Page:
Written in December 1791, the Second Amendment to the United States Constitution states, “A well regulated militia, being necessary to the security of a free State, the right of the people to keep and bear arms, shall not be infringed.” Since its authoring, this amendment has been the subject of frequent interpretation and argument. For some, gun ownership is central to the rights and responsibilities of US citizenship; for others it is an anachronism dangerously out of step with current social and technological realities. This controversial and divisive topic assumed a new and tragic place in Connecticut history after the horrific mass shooting of 20 children and 6 adults at Sandy Hook Elementary School in Newtown on December 14, 2012. A longer look at state history shows us that Connecticut has other connections to the gun debate, particularly in the formation of The Gun Control Act of 1968.
From Norwich to Yale to Washington, DC
Thomas J. Dodd placed himself in the forefront of the debate when he represented Connecticut in the United States Senate in the 1960s. Born in Norwich in 1907, Dodd graduated from Providence College in 1930 and earned his law degree from Yale Law School in 1933. He worked for the Federal Bureau of Investigation and the National Youth Administration in the 1930s and was an assistant to the United States Attorneys General from 1938 to 1945. One of Dodd’s most notable accomplishments was serving as Executive Trial Counsel in 1945 and 1946 for the United States’ prosecutorial team at the Nuremberg trials, which held Nazi war criminals accountable after World War II.
Dodd served in the US House of Representatives, representing Connecticut’s first district, from 1953 to 1957 and in the US Senate from 1959 to 1971. As a senator, one of his signature causes for which he relentlessly fought was that of gun control. As early as 1961, as Chairman of the Juvenile Delinquency Subcommittee, Dodd was speaking out about the need for greater regulation, citing the problem of violence on television and rising levels of gun violence, particularly as it affected young people.
First Efforts to Regulate Firearm Sales Meet with Defeat
Dodd broadened his focus to encompass all gun violence and, in 1963, crafted Senate Bill 1975, a “Bill to Regulate the Interstate Shipment of Firearms.” This bill promoted the need for regulation of interstate sales of long guns, dealt with issues of juvenile delinquency and accessibility to firearms, and barred criminals and the mentally impaired from owning guns. Dodd contended that this bill would not render an undue burden to lawful gun owners; in a statement he made to the Senate’s Commerce Committee on December 13, 1963, he said it “ involves no real obstacle to any law-abiding citizen who wishes to purchase a weapon, no more an obstacle than that to operate a bicycle, far less than that required to operate an automobile.” The bill, which Dodd described in a speech given on August 12, 1964, as “unreasonably and unjustly opposed by a loud and well organized hard-core minority,” faced resistance, and it died in the Commerce Committee without a vote ever being taken on it.
The defeat of S. 1975 did not deter Dodd’s quest for gun control legislation, and he pressed ahead with other bills. Senate Bill 1592, “A Bill to Amend the Federal Firearms Act of 1938,” which Dodd submitted in May 1965 at the request of President Lyndon B. Johnson, sought to control the illicit sale of guns “to known criminals, mental patients, narcotic addicts and others to which local law prohibits the ownership of firearms.” With the encouragement of the National Rifle Association thousands of hunters across the country sent Dodd letters stating their opposition to the bill. Like Dodd’s previous bill, this one died in committee.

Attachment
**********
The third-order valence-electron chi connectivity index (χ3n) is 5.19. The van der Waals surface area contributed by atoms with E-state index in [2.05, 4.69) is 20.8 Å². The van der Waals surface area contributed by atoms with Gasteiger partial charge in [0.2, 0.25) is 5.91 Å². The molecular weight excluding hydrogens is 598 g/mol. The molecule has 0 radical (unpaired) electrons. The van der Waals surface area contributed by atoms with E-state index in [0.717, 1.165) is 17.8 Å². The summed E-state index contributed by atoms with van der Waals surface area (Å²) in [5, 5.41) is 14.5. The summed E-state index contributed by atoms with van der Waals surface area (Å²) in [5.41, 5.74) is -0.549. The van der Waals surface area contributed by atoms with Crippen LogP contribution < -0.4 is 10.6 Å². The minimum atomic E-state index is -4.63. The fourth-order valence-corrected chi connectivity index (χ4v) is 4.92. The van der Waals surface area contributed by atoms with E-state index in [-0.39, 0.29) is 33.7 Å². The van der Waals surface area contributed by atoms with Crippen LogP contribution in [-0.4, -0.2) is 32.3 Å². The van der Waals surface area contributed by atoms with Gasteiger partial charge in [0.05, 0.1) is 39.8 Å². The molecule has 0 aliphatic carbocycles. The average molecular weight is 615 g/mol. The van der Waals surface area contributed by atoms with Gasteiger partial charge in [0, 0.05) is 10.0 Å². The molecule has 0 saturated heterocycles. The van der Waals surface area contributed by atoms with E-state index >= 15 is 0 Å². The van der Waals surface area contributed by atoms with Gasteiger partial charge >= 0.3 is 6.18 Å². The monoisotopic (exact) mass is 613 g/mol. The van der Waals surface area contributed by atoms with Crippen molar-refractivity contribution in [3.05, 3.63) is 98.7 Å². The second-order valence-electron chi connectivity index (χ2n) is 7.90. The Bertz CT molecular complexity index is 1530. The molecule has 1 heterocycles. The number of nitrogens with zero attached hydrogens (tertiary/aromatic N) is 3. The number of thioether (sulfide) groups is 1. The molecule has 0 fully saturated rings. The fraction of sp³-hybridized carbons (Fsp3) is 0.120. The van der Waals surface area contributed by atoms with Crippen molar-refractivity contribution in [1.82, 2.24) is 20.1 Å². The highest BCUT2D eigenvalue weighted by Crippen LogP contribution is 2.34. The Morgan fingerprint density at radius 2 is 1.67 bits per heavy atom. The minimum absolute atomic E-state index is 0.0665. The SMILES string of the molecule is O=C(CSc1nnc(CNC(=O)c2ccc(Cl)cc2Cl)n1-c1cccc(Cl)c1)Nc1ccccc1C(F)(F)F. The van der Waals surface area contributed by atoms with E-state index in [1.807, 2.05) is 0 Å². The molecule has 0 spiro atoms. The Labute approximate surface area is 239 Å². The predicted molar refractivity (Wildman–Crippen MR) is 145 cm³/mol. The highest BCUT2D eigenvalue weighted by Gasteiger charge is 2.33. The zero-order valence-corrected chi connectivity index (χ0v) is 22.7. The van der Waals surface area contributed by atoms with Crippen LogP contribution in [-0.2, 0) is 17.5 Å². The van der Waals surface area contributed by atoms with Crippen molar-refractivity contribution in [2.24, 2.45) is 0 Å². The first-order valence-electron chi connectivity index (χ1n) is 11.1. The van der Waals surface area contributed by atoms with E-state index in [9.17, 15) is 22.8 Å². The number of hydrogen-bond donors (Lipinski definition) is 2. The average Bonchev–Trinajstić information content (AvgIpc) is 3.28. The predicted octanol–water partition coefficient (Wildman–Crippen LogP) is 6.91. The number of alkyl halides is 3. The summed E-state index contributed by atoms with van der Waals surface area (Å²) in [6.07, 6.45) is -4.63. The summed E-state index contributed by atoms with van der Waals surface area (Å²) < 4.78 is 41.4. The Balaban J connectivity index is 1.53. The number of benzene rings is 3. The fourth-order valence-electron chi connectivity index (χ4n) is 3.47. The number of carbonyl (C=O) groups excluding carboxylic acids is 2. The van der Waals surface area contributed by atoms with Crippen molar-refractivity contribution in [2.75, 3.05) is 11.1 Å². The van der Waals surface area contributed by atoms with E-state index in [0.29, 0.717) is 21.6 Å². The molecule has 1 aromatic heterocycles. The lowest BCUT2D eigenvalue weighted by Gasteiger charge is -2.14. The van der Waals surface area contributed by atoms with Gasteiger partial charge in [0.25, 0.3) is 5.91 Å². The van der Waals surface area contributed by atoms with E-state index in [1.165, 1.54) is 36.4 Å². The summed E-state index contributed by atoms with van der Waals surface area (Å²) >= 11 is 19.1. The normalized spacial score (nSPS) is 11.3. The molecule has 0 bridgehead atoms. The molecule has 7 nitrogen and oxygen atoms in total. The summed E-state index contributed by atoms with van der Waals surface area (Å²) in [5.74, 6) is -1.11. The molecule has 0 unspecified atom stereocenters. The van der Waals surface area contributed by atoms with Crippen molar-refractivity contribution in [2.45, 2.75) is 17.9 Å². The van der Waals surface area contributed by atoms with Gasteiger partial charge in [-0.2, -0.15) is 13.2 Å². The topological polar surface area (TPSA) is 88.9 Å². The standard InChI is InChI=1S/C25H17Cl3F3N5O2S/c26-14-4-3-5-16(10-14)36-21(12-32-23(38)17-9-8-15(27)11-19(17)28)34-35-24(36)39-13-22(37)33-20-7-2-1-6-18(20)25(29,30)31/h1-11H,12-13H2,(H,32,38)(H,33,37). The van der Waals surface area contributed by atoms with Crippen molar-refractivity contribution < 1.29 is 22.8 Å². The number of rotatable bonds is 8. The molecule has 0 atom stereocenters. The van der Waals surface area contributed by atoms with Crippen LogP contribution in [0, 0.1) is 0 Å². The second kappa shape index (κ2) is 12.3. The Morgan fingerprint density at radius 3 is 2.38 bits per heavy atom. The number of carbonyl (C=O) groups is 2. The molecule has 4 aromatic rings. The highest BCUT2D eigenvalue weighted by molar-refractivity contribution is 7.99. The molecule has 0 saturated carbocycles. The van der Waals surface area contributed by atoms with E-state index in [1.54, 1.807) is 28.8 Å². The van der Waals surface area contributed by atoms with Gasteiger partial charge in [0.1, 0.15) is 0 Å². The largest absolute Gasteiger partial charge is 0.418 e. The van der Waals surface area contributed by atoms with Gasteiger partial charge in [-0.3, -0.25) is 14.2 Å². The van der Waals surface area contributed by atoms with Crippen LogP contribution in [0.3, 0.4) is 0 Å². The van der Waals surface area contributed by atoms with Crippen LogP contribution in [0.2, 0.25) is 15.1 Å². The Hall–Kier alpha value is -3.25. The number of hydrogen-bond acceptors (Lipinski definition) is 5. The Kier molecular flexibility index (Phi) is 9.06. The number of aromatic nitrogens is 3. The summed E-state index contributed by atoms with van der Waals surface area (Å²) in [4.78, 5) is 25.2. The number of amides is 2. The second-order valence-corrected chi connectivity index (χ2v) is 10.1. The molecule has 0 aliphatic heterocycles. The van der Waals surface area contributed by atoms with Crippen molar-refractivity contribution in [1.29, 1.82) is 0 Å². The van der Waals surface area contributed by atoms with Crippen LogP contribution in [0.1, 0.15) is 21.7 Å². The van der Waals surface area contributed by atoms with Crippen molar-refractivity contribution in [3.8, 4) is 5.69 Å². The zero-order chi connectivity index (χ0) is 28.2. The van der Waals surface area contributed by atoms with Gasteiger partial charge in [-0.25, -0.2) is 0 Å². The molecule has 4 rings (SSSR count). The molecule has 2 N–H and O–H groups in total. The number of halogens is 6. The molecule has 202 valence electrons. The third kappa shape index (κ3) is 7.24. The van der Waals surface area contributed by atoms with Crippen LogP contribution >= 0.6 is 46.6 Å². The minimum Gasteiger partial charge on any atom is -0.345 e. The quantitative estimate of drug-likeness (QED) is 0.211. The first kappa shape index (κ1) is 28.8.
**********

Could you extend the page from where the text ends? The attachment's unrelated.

Gun Control Act of 1968 Passes into Law
Dodd pressed on. In January 1967 he introduced a similar bill, designed to increase fees and the regulation of firearms dealers and impose a federal minimum age requirement for handguns and long guns. Better known as the Omnibus Crime Control Act of 1968, it passed in the Senate in May 1968 and by the House of Representatives on June 6, the day after the assassination of Robert F. Kennedy.
Other firearms measures were introduced, including the proposal to ban interstate sales of long guns, affixing a serial number on all firearms, and establishing a national gun licensing system, and on October 22, 1968, President Johnson signed the Gun Control Act of 1968. The main objectives of this Act were to eliminate interstate traffic in firearms and ammunition; deny access to firearms to minors, convicted felons, and persons who had been committed to mental institutions; and enact prohibitions on the importation of firearms “with no sporting purpose.”
Dodd’s Congressional papers, held in Archives & Special Collections of the University of Connecticut Libraries, are replete with the many speeches, press releases, passages from the Congressional Record, and memoranda where he spoke out for the need for gun control. The records show he repeatedly spoke to Congress on this issue, citing statistics and examples of the rise in crimes involving firearms in localities across the United States. His passion on the topic shows in every document and aptly illustrates his relentless fight against overwhelming opposition. In October 1968, following the passage of the bill, he wrote “No one can predict how many lives will be spared because of this bill, but, if the bloody record of our yesterdays is any measure, millions of future Americans will live to enjoy the promise of many peaceful tomorrows. I am grateful to have had the opportunity to play a part in this great moment in our time.”
Contributed by Laura Smith, Curator for Business, Railroad, and Labor Collections, Archives & Special Collections, University of Connecticut Libraries.